By Father Casey
Can you remember back in March, how we thought the pandemic would be for just a few weeks? We’d just “shelter-in-place” for a little while, then things would go back to normal. I will confess, that’s what I thought.
How naïve I was.
Pandemics, by their very nature, aren’t mild inconveniences. They change everything. Here we are, nearly seven months later, and “normalcy” is nowhere on the horizon.
Eventually we learned that we can’t overcome the pandemic by ignoring it or pretending it’s no big deal. We overcome it by altering our lives in response to its reality. It requires making adjustments as individuals and communities to live together safely. But the good news is that, when we live with more care, respect, and consideration for one another, life really can go on.
Sadly, the coronavirus is not the only pandemic ravaging our nation. We are also experiencing a simultaneous pandemic of contempt. It is everywhere these days, infecting our society and making us all sick. And I’m worried that we’re making the same assumption about this pandemic that we did about COVID, thinking it’s only going to be bad for a few weeks – you know, right before the election. Everything will get better after November 3, we try to tell ourselves.
But pandemics don’t work that way. They change everything. And the truth is that this pandemic has been around a lot longer than this election cycle. We have been an infected population for years, with the number of carriers growing at terrifying rates, and very few people recovering. The sick just stay sick, and they’re highly contagious.
Even people who should have been immune from such a virus – Christians – are proving to be no less susceptible to infection. I say that Christians should be immune, because we profess to follow a Lord who was the living antithesis of contempt. Jesus spent much of his time preaching against self-righteousness and pride. He chastised religious leaders for their judgmentalism, and rebuked his own friends for falling into the same trap. He taught that hatred is as disastrous to our souls as murder, and our duty as his disciples is to love our enemies. His whole life was a lesson in the power of humility and compassion, and he so longed for us to be people of forgiveness that he used his very last breath to show us how to do it.
Yes, Christians should be better equipped to resist a pandemic of contempt…but it seems the immune systems of our souls have become weak. We haven’t been dieting on Scripture and prayer. We haven’t been exercising our mercy muscles. We’ve been parked in our echo chambers, snacking on the junk food of cable news and social media, binging on the instant gratification of outrage. And so, like a virus, contempt has spread itself all around our minds and hearts.
It can be deadly.
Today I re-listened to the wonderful talk Pastor George Mason of Wilshire Baptist Church gave here at Transfiguration last Lent. It was part of a series exploring the question, “Who is my neighbor,” and George’s topic was how to love our neighbors who have different politics than us. I strongly encourage you to give it a listen, but one particular part stuck out to me: “What we know is wounded people wound people. Damaged people damage people. We will not love our neighbor well until we are well ourselves.” To this list we might add, “Sick people make sick people.”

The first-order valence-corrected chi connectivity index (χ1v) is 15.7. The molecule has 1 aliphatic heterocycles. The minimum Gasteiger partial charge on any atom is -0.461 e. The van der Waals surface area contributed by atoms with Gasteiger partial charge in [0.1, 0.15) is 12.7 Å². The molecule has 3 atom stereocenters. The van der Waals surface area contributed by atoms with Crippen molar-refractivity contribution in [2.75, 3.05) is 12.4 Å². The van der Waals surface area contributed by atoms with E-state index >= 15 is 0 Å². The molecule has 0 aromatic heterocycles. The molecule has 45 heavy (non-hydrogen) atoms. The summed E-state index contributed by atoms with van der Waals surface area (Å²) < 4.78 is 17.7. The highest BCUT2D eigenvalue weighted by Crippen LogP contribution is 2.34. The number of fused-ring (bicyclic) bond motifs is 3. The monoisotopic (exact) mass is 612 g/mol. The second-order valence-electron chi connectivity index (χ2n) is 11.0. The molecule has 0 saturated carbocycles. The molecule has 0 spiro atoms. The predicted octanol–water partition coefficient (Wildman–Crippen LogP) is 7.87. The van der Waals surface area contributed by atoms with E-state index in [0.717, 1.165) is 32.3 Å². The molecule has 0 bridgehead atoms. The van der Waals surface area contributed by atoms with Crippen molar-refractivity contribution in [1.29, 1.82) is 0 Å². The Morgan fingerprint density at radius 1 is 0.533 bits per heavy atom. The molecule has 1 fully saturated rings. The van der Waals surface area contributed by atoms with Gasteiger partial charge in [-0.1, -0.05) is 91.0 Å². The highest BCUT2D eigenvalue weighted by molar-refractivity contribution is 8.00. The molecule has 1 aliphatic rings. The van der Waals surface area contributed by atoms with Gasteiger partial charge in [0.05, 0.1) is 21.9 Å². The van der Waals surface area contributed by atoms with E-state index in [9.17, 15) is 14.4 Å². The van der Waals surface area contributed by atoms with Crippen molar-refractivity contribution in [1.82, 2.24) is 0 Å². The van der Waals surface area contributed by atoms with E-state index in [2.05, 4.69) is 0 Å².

There are many legitimate reasons for us to worry about the state of our country, but if all we do is heap contempt into the mix – detesting our leaders, reviling people of a different political party, scorning those who disagree with our positions – then we will do nothing but make things worse. We will be sick people making more sick people, because practicing contempt is not the way to fight against a pandemic of contempt.
Friends, just like with COVID, the only way life will be able to truly go on is if we can learn how to live with more care, respect, and consideration for one another. We are going to need to alter our behavior, to do things differently, because the pandemic of contempt is going to continue to threaten us long after November 3. It’s going to stick around long after we elect whomever to whatever office. It’s going to stick around until we finally figure out how to live together as fellow human beings, equally deserving of dignity and compassion.
And while we may not be able to change anyone else, or stop it from sickening the souls of those all around us, we can start fighting this pandemic in our own lives and homes. And I hope you’ll help me fight against it here at Transfiguration, too. Our church needs to be a hospital for the infected. We need to be a community where contempt is treated and healed, not nurtured and spread. We need to be people who spend more energy proclaiming and living the values of the gospel than attacking those whom we think are wrong.
I know it won’t always be easy. I realize the seriousness of this moment, and I understand the passion connected with convictions of conscience. But it is possible to stand for what is right, and bear witness to the values of the Kingdom of God, without adding more fuel to the fires of contempt burning all around us.
So, wear your mask, watch your words, say your prayers, read your Scriptures, and love your neighbor, and by the grace of God, we can beat both of these pandemics.